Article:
Based on the two strategies for the approximation of the data distributions (section 8.2), two pattern-association methods were developed (chapter 4 and 5). In both methods, an input pattern was the offset from zero of a constrained subspace within the sensorimotor space. The span of this subspace was the output space.
In the first method, the constrained space intersected the mixture of ellipsoids. This computation could be carried out analytically. The resulting point yielded in its components the output pattern. In contrast to a gradient descent in a potential field build on top of the mixture of ellipsoids, the described approach does never end in a local minimum and has no additional parameters.
In the second method, a potential field was constructed. In feature space, the potential was the squared distance to the hyper-plane that approximated the data. A kernel function allowed to compute the potential in the original space. In this space, a gradient descent along the constraint gave the output.
Both methods have two advantages over feed-forward networks: First, input and output dimensions can be chosen after training. In particular, for sensorimotor models, the association works in both forward and inverse direction. Second, the association does not fail if the training set contains redundant output patterns for a single input. The first advantage was demonstrated on the completion of images (section 4.4.1), on the kinematic arm model (section 4.5), and by using the sensorimotor model for the mobile robot as an inverse model (section 7.3.2). The second advantage was demonstrated on the kinematic arm model (section 4.5) and on the robot arm (chapter 6). The robot arm could recall a suitable arm posture to grasp an object seen in the camera, despite the fact that redundant arm postures existed.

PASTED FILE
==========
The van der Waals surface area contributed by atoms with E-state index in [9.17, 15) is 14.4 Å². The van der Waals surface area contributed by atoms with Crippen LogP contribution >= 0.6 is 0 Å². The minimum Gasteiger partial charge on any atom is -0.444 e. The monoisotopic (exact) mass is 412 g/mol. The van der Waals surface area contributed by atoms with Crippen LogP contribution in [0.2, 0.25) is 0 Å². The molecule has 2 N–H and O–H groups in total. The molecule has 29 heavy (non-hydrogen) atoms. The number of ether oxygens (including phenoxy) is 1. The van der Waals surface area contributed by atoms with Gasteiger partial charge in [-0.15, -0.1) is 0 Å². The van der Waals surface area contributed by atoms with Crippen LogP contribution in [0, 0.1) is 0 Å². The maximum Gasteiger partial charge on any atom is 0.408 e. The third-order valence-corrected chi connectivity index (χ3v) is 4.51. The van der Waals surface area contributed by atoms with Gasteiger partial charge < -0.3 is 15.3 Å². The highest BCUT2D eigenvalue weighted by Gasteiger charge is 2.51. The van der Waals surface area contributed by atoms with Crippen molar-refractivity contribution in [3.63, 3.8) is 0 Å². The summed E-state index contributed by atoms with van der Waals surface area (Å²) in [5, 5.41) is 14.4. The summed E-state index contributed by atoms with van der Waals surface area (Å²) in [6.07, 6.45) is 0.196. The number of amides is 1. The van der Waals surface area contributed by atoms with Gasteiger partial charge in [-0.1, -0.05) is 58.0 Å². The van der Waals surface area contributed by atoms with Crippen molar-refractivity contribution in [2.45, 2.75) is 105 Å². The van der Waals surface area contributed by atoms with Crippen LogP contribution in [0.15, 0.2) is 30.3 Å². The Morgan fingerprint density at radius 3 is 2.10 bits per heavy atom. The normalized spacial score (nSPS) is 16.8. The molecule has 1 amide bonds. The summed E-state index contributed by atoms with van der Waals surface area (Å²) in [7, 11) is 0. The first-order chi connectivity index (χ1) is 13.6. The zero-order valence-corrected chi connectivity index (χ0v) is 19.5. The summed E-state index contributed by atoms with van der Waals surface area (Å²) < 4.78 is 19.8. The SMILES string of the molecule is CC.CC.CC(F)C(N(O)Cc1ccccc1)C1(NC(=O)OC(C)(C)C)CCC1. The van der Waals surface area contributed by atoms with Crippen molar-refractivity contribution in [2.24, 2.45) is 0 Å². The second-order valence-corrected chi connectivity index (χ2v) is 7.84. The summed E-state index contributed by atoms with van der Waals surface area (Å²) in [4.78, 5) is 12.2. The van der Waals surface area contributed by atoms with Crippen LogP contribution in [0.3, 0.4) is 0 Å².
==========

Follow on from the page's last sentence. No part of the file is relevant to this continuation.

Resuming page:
These two advantages were also demonstrated in recurrent neural networks (Steinkühler and Cruse, 1998). Therefore, we called the first method abstract recurrent neural network. The argument also holds for the second method. However, to distinguish the two clearly, just one was called abstract RNN.
The recall with the mixture model was more accurate and faster than with kernel PCA (section 5.3.2 and 6.3). Thus, the emphasis was on the mixture model. Nevertheless, kernel PCA demonstrated that with increasing dimensionality a data distribution can be better described with a linear model. This matches two further observations. First, a single PCA did well on the completion of images, which had more dimensions than the sensorimotor data in the other tasks (section 4.4). Second, in the robot-arm experiment, the mixture of local PCA did better on a higher-dimensional training set, which comprised population coded variables (chapter 6).